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Latin America launched, and Africa plan for own Env Econ association

WCERE 2018: During the world congress, two new regional environmental economists associations were announced. The Latin American association (LAERE) was launched during one of the policy sessions, and Edwin Muchapondwa, University of Cape Town, organized a meeting to spur interest for an African association.  

Launch of a Latin American Association (LAERE)
LAERE was founded in 2017 by a group of Latin American researchers. The association´s mission is to foster collaboration and exchange of ideas across researchers, students and policymakers working on environmental and resource economics topics in Latin America.

In the WCERE 2018 policy session “Pressing environmental problems in Latin America: knowledge gaps and research needs to inform better policy” the announcement was made about the creation and launch of the Latin American Association of Environmental and Resource Economists (LAERE).  LAERE follows the steps of previous efforts (namely ALEAR and LACEEP) to build a cohesive community of researchers and practitioners.

‘After more than 10 years of meeting each other in Environmental and Resource Economics conferences all over the world, we became coauthors and friends. During the last twenty years, the number of researchers working in this field in the Latin American region has increased considerably’ says Francisco Alpízar, one of the LAERE board members.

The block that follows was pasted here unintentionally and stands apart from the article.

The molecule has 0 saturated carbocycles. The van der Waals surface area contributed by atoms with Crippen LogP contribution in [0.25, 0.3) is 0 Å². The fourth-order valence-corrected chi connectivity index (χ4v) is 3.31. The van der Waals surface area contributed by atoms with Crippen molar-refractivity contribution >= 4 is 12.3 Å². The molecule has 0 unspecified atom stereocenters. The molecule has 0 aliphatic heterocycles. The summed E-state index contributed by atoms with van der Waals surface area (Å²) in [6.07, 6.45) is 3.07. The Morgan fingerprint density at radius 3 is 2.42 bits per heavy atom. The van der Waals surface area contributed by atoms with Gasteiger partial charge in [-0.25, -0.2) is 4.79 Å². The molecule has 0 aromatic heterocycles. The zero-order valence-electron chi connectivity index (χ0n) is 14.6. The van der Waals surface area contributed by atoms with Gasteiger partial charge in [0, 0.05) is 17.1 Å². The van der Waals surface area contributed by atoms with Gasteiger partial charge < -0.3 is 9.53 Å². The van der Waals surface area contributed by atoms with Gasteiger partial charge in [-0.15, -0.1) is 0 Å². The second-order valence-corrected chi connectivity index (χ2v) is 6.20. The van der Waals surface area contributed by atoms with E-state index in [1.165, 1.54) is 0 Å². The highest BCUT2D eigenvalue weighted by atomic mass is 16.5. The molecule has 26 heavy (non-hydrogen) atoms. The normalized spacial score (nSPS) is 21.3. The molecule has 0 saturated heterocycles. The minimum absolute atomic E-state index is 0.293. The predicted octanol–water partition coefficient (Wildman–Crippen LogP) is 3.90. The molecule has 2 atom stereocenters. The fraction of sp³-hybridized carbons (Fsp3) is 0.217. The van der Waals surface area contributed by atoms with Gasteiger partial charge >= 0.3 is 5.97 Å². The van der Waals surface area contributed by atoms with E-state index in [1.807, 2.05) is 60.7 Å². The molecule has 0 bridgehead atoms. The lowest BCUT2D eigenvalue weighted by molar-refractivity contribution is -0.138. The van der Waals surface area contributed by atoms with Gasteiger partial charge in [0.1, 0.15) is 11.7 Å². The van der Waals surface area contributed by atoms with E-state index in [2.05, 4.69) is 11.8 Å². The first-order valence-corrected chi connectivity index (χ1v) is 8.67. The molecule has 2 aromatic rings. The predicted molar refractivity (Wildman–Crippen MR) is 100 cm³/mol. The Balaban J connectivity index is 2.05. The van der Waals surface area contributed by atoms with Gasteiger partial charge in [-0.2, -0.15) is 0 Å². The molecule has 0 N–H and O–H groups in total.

Several of the researchers involved in the creation of LAERE are EfD affiliated.  Board Members include EfD researchers Francisco Alpizar, Claudia Aravena, Marcelo Caffera, Jorge Maldodano, Oscar Melo, Juan Robalino, Felipe Vásquez Lavín.

Plans for an African association
EfD affiliated Edwin Muchapondwa of University of Cape Town, organized a meeting during the world congress to discuss a proposal of an African Association.

Proposed activities for an African association could be eg. To organize Specialized summer courses;  Thematic writers' workshops;  Journal special issues with content from the African continent; Biennial conference, Graduate student mentoring, Policy Interaction and communication; Fundraising for conference attendance and to organizing special sessions at European and World congresses.

‘Unlike other regions, environmental and resource economists in Africa have not organized themselves for better collaboration, information sharing, advocacy, visibility and impact. It is time we make this happen’ concludes Edwin Muchapondwa.

News | 9 July 2018